by Michael S. Kaplan, published on 2005/11/02 06:01 -05:00, original URI: http://blogs.msdn.com/b/michkap/archive/2005/11/02/487994.aspx
The Suggestion Box seemed to be building up some topics, so I thought I would clear a few of them out here....
Back on May 15th of this year, QFlash asked me:
How to write a txt file as Unicode in .NET?
It is actually pretty straightforward.... if you create a new StreamWriter object, then one of the constructors takes both a filename and an Encoding object.
So if I want to create a UTF-16 text file named IamUnicode.txt, you can just use:
StreamWriter sw = new StreamWriter("c:\\IamUnicode.txt", Encoding.Unicode);
// Write something to the file
and that's it (some people do not call the Flush() method but it just feels safer to me to know that I have done it before I close, it is probsbly not needed).
Now on a bit harder of a note, Martin Kochanski asked me the following back in March:
Before Unicode was as widely used as it is now, users of languages with diacritics had to manage with ASCII (or if, they were lucky, with Latin-1) and whole dialects of character usage grew up as a result. This was especially the case with informal communications such as chats and bulletin boards.
To give the example I know best: Polish needs acute accents on c, s, and z, a dot on the z, tails under a and e, and a line through the lowercase "l", to mention just a few.
Sometimes the accents were left out when they could be inferred, and some adjustments were trivial (eg. represent acute accent with a following apostrophe) but what was really inspiring was that people worked out that some letters that weren't used in Polish, such as q, v and x, could be co-opted and given consistent meanings in Polish completely unrelated to what they normally mean in Latin scripts: thus if x equalled z-dot (I can't whether this was one of the specific equivalences) then a Polish speaker would quickly learn to read x as z-dot without hesitation and to press the x key when he wanted to type z-dot.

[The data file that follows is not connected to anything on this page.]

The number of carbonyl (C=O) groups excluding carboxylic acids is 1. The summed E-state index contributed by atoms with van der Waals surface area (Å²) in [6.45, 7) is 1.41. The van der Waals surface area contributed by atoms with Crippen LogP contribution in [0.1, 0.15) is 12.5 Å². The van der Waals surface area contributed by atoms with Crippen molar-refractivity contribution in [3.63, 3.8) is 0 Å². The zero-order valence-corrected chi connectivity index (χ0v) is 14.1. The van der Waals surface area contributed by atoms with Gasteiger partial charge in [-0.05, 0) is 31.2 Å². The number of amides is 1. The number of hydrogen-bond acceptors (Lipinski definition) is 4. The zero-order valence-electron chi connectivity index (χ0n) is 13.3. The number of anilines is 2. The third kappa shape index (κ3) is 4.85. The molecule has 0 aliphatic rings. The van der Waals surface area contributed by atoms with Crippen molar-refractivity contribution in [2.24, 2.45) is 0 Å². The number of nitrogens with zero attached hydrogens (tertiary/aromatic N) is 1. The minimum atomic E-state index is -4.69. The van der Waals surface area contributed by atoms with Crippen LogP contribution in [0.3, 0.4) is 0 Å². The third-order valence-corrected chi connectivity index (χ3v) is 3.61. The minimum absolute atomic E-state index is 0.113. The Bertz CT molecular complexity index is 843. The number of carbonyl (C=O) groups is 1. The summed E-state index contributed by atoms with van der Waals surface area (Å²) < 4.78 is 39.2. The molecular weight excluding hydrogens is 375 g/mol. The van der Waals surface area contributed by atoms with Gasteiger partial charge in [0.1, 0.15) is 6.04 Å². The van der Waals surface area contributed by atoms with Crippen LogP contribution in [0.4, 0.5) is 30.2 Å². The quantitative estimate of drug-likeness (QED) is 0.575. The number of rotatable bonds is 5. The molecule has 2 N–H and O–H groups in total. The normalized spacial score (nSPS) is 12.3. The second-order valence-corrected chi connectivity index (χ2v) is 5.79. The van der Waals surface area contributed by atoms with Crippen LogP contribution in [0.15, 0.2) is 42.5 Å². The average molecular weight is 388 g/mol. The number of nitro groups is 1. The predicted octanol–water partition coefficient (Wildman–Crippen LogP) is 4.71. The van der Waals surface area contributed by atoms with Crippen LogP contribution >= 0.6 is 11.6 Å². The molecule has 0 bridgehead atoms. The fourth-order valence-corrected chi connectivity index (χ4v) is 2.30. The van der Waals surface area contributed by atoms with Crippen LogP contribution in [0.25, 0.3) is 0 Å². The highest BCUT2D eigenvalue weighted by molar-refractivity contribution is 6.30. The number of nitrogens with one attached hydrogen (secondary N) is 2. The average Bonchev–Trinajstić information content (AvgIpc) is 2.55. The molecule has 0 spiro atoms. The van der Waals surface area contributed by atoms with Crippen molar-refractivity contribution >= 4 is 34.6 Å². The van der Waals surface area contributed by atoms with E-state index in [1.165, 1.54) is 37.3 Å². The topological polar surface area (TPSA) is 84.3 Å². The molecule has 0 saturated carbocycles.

The spontaneous evolution of such dialect character sets (the convergent evolution resulting from a strong selection towards mutual comprehensibility) has always struck me as a rather inspiring episode, because "bottom-up", driven by need, and not created by committees. The trouble is that once the need disappears, so do the dialects. I'm hoping that someone somewhere is interested enough in the electronic equivalent of "oral history" to be able to capture and codify these ephemeral character sets before they are forgotten even by the people who used them; and it struck me that some of the people who read this blog might have an interest in this bit of history too.
Now this is a fascinating topic, but one that I have to admit I know just about nothing about. Does anyone know of a place where knowledge all of these kinds of de facto standards might be kept?
Any leads might be interesting or useful....
Another one -- Per Bergland asked just this last August:
I can't understand why after so long time there's still no support for Unicode .cmd/.bat files in cmd.exe.
Since I often use Swedish åäö in my file paths, I have to either resort to firing up edit.exe in a command prompt window (aka DOS Window) or first create a Unicode version A.txt from which I can easily create B.txt by "type"-ing it:
type A.txt >B.txt (unless of course I started the prompt using cmd /u).
So it's not as if cmd.exe is totally Unicode-unaware. Why not batch file support?
The problem (well, one of the problems, as there are many) with cmd.exe is that there is a lot of backcompat fear surrounding changes to it -- because almost any change that does happen can lead to breaks.
But Pat, have you checked out Monad? It is indeed the next generation in the console, and it will support Unicode scripts....
I do not know of any plans to rev. cmd.exe in Vista to support this though; it has to keep running as is, but a major feature like this one is simply a bit too much, I think.
This post brought to you by "আ" (U+0986, a.k.a. BENGALI LETTER AA)
# Heath Stewart on 2 Nov 2005 12:14 PM:
# Michael S. Kaplan on 2 Nov 2005 1:10 PM:
# Marvin on 2 Nov 2005 1:40 PM:
# Jonathan Wilson on 2 Nov 2005 6:48 PM:
# Michael S. Kaplan on 2 Nov 2005 7:16 PM:
# Serge Wautier on 3 Nov 2005 2:15 AM:
# Suzanne McCarthy on 6 Nov 2005 12:08 AM:
# Per Bergland on 8 Nov 2005 5:37 PM:
# Michael S. Kaplan on 8 Nov 2005 6:01 PM:
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